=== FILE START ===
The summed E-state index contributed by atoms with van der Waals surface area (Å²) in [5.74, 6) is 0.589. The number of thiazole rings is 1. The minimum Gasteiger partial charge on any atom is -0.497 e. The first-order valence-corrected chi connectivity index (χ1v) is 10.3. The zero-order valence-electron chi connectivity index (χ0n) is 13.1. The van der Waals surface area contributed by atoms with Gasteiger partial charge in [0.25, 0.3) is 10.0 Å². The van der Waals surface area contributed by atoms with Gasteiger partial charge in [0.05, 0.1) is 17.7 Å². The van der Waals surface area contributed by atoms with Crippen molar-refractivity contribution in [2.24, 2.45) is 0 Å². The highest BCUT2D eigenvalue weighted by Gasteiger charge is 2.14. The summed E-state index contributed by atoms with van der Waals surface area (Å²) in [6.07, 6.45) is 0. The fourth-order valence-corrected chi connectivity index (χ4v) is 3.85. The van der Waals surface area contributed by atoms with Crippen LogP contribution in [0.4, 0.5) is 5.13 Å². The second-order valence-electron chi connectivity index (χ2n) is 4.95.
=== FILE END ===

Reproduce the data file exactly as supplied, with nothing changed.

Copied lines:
The summed E-state index contributed by atoms with van der Waals surface area (Å²) in [5.74, 6) is 0.589. The number of thiazole rings is 1. The minimum Gasteiger partial charge on any atom is -0.497 e. The first-order valence-corrected chi connectivity index (χ1v) is 10.3. The zero-order valence-electron chi connectivity index (χ0n) is 13.1. The van der Waals surface area contributed by atoms with Gasteiger partial charge in [0.25, 0.3) is 10.0 Å². The van der Waals surface area contributed by atoms with Gasteiger partial charge in [0.05, 0.1) is 17.7 Å². The van der Waals surface area contributed by atoms with Crippen molar-refractivity contribution in [2.24, 2.45) is 0 Å². The highest BCUT2D eigenvalue weighted by Gasteiger charge is 2.14. The summed E-state index contributed by atoms with van der Waals surface area (Å²) in [6.07, 6.45) is 0. The fourth-order valence-corrected chi connectivity index (χ4v) is 3.85. The van der Waals surface area contributed by atoms with Crippen LogP contribution in [0.4, 0.5) is 5.13 Å². The second-order valence-electron chi connectivity index (χ2n) is 4.95.